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President Barack Obamas budget proposes to restructure the federal student loan program by making the Department of Education the sole lender to students using low-cost U.S. Treasury funds. The income earned from this lending would then be used to fund other education programs. From the start, Sallie Mae has said, We agree.
So were perplexed by the administrations recent rhetoric on this issue, particularly in light of Obamas calls for bipartisan collaboration. Simply put, we have been advocates for change and collaboration. Surely it would be more productive to work together to find a solution that best serves taxpayers, students, parents and schools?
The truth is that Sallie Mae and many members of the student loan community are advocating for reform as the president has proposed. We have suggested enhancements to the presidents proposal that would make the program better for students and schools, preserve thousands of much-needed jobs and, we believe, be ultimately less expensive for taxpayers. The Congressional Budget Office determined that this alternative leads to a net $83 billion in savings that can be used for Pell Grant increases, community college funding, deficit reduction and other education priorities.
Contrary to the recent comments by Education Secretary Arne Duncan and House Education and Labor Chairman George Miller (D-Calif.), Sallie Mae is not advocating for the old, Congressionally designed student loan program. Instead, we propose enhancements to the presidents proposal that take advantage of what the government and the private sector do best and add risk sharing in loan servicing to better align the main servicer and taxpayer objective: helping customers repay their loans.
As with the presidents proposal, low-cost Treasury funds would be used to finance new student loans. The U.S. Treasury is the largest, lowest-cost borrower, thus taking advantage of this scale and cost to save money makes sense. Although some imply the savings in the presidents proposal are derived from ending lender subsidies, the savings come from the net interest income the federal government would earn by charging students rates of 6.8 percent, and by borrowing money at 2 percent or less. In effect, the proposal would turn the Department of Education into one of the worlds largest banks.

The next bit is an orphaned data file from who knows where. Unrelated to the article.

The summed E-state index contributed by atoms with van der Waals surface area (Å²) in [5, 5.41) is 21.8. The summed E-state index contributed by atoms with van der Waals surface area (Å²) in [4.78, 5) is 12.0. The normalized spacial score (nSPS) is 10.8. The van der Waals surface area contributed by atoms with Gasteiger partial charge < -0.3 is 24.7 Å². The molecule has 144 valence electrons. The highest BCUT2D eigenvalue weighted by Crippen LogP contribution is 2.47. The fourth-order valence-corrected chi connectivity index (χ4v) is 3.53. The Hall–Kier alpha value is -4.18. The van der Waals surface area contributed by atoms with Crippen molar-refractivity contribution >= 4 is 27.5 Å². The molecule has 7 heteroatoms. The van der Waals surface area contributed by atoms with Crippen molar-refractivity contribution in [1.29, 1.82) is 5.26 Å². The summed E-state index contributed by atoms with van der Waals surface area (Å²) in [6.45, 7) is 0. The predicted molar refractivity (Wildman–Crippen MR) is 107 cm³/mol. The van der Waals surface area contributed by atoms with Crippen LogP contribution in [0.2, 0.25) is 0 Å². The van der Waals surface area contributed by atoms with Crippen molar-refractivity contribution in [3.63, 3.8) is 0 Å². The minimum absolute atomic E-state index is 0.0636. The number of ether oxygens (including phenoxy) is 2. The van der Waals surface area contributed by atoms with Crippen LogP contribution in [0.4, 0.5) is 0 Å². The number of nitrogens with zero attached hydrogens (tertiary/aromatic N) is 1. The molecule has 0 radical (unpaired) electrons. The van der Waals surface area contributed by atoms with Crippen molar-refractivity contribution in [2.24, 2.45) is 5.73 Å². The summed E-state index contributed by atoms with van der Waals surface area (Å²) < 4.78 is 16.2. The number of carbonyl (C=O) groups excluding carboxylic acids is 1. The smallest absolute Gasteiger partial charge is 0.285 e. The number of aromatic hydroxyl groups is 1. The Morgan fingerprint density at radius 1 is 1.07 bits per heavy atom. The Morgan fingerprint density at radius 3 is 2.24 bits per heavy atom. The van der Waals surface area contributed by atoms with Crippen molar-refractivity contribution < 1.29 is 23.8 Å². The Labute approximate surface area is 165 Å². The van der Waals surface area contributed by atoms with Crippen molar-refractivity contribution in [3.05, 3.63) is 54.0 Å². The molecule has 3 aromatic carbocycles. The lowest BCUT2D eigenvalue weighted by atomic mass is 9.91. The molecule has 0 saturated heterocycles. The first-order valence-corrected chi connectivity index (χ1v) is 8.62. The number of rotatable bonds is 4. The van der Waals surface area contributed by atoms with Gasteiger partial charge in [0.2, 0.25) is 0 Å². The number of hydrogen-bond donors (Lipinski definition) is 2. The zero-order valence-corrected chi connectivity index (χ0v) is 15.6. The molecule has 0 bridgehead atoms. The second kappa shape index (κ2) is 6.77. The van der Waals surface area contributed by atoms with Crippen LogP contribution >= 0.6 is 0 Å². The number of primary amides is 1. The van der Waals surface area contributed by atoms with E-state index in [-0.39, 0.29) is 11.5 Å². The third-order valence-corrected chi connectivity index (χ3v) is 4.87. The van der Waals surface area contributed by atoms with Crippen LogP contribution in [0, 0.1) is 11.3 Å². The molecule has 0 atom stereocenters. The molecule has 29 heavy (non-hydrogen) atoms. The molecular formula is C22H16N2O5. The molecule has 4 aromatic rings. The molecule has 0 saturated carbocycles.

Unlike the presidents proposal where the Education Department would rely on a single, no-bid private-sector contractor to process student loan applications, the community proposal calls for open competition. If unhappy with services provided, customers could move their business to another provider, including the Education Departments delivery system. The presidents proposal calls for a single service provider, selected by the federal government, and eliminates school and student choice regardless of the quality of service.
For 16 years, a government-selected contractor has provided loan origination services, yet only 25 percent of schools and students elected that provider. Clearly, after 16 years of experience, schools and students have chosen the superior service provider, the private sector.